Why this site?
My name is Linda, I’m German and have lived in North London for 8 years now. My mission with this blog is to spread the word about German cooking.
London is one of the undisputed food capitals of the world. The diversity of this city’s inhabitants is well reflected in the international fare available. French, Italian, Spanish are of course a given, and not only do you get the best Turkish food outside Turkey, the most authentic Chinese food in Europe, and your local Indian on every corner, you are typically also only a couple of tube stops away from Ethiopian, Lebanese or Brazilian eateries. You can find the finest steak houses, a vibrant street food scene and a surprising percentage of the world’s top restaurants, many of them serving and developing the latest trends in contemporary British cooking. Nowadays, people travel to London to eat. Along with all these varieties on offer come the respective supermarkets to buy the ingredients, should you wish to give it a go yourself.
German food, however, is still only known as sausages and sauerkraut.
Admittedly, we do love our sausages, but we have so much more to offer. Why Germans have so far failed to show off the variety of their cooking outside their own country has always been a puzzle to me. We are, after all, a nation of food lovers. We celebrate our meals, talk about food all the time, and love to read about cooking or watch it on TV. Any visitor is swiftly taken around all our favourite restaurants and and proudly shown whatever speciality the respective region has to offer. And while we are generally an export oriented country, you’ll be lucky to find any German restaurants abroad, and if so, the cooking often confirms the cliché. Bavarians have clearly done the best job out of all Germans exporting their culinary traditions to other nations, the popularity of the Oktoberfest all around the world is living proof.
Friends who have travelled to Germany agree with me that the fare on offer dramatically exceeded any expectations. Some even travel there regularly now, mostly for the food, as others would travel to France or Italy. I fully comprehend what makes them do this.
We’ve all experienced that once you no longer have access to something you used to take for granted, you begin to recognise the true value of it.
After a few years of living outside Germany I found it became more important to me to have access to my childhood favourites. My mother is a wonderful cook, but I never took too much interest in learning from her as a teenager and student.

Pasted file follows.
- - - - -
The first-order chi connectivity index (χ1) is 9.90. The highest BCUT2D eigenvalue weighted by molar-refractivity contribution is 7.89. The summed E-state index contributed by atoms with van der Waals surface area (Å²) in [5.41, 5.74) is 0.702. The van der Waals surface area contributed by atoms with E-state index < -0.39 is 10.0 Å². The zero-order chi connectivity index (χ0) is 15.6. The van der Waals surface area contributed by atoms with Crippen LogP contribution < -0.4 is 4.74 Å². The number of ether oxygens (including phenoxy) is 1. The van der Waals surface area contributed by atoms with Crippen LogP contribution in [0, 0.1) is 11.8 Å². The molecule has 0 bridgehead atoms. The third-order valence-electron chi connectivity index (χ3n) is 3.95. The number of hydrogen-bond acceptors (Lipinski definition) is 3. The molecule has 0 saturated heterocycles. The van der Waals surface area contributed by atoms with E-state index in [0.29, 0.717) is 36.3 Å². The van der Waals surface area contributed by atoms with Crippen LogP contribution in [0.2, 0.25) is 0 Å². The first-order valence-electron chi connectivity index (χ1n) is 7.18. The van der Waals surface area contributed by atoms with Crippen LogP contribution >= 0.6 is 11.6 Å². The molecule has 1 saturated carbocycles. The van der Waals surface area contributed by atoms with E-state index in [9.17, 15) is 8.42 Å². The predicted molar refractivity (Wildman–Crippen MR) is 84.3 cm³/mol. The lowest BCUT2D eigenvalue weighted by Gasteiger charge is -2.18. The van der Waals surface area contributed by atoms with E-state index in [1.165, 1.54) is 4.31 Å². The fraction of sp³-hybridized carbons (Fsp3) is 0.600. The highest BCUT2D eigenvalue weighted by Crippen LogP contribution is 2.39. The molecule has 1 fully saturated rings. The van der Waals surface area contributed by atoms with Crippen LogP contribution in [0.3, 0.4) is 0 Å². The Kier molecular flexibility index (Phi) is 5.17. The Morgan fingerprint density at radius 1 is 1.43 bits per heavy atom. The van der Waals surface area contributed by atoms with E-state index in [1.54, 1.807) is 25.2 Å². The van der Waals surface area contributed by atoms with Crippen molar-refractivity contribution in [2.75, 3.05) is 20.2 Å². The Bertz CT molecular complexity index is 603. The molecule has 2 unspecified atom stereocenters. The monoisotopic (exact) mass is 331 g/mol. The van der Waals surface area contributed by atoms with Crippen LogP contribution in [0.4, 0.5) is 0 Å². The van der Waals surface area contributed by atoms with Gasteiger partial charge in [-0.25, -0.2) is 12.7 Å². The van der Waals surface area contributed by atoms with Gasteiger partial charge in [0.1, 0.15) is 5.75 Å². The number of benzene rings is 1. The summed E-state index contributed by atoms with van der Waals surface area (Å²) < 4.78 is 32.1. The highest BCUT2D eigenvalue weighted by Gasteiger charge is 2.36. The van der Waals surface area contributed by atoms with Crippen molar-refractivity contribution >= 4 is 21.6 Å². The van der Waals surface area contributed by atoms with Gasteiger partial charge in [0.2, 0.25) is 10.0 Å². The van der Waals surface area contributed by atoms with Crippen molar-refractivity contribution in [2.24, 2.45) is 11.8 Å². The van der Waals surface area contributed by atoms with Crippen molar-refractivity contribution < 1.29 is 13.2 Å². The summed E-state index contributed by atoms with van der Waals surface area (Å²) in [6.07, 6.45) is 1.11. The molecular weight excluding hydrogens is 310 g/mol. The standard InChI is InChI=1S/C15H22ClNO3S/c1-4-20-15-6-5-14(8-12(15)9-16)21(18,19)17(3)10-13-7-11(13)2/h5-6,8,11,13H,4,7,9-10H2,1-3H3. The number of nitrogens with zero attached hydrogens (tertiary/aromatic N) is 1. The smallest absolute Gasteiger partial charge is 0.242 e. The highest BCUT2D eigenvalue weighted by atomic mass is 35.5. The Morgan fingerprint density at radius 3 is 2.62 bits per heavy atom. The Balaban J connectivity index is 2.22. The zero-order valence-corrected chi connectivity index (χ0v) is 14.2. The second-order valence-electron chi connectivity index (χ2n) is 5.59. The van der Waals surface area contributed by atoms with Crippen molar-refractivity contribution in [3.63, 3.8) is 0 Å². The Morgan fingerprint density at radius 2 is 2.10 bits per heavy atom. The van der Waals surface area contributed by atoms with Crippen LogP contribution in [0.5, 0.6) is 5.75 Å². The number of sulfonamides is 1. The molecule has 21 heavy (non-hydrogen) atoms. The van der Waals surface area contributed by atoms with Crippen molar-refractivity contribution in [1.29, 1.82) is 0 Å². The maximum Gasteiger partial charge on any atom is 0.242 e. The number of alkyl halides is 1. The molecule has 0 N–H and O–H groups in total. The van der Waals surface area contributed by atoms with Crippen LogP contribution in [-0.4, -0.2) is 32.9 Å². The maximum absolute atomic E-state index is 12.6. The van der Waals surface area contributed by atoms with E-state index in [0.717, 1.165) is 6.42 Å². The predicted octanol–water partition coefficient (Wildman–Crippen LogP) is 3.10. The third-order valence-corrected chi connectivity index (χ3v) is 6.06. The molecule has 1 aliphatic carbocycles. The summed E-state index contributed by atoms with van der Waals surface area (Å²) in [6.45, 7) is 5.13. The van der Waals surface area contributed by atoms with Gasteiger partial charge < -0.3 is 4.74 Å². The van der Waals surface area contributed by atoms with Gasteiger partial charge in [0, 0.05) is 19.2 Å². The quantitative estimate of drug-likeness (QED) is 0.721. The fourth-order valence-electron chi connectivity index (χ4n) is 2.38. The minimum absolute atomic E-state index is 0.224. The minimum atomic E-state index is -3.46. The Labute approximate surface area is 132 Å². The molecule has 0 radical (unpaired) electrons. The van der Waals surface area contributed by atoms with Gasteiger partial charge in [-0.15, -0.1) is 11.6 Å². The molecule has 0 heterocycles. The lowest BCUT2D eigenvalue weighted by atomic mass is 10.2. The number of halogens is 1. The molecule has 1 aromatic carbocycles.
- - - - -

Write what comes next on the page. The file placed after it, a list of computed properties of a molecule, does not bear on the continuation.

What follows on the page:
Given the lack of German restaurants, I’m having to learn how to cook it myself.
For a few months now, I’ve been spending more and more time in the kitchen, testing and developing recipes for my favourite meals, and making my husband and friends try the results. At this point I must say a big “Thank you” for their bravery and patience. Especially when it comes to baking, there have been plenty of terrible outcomes. My husband had to eat too soft, too dry, too salty and sometimes slightly bread for months before I had it figured out. Not one to give up, I’m known to make a dessert twice when I’ve screwed up or, in one case, dropped the first attempt.
I’ve set up more than sausages because I would like to share my experiences and the results of my research into German food abroad with anyone who is interested. There are of course hundreds of websites about German cooking, but by writing in English I hope to make this accessible to a wider audience. At the same time it gives me a chance and a motivation to collect and record my best tried and tested recipes. I will also cover such topics as where to find the required ingredients or how to replace an ingredient that is difficult to get outside of Germany. Obviously, my experience is mostly UK based, so I’d like to invite you to share your comments and insights from other countries.
Somewhat geographically imprecise, I include specialities from German speaking regions outside Germany, namely Austria and Switzerland, and some other regions that have heavily influenced German cooking, such as Alsace. There are many dishes from these regions that have become favourites in Germany, but still largely unknown outside the German-speaking regions. To give you the full picture I can’t keep these from you.
Please join me on this journey and help me along with your comments and feedback. You can sign up for free to receive emails with all new recipes and information, and you can follow more than sausages on twitter and facebook. If you like the site and know others who might be interested, please recommend it to them.
Danke und Guten Appetit!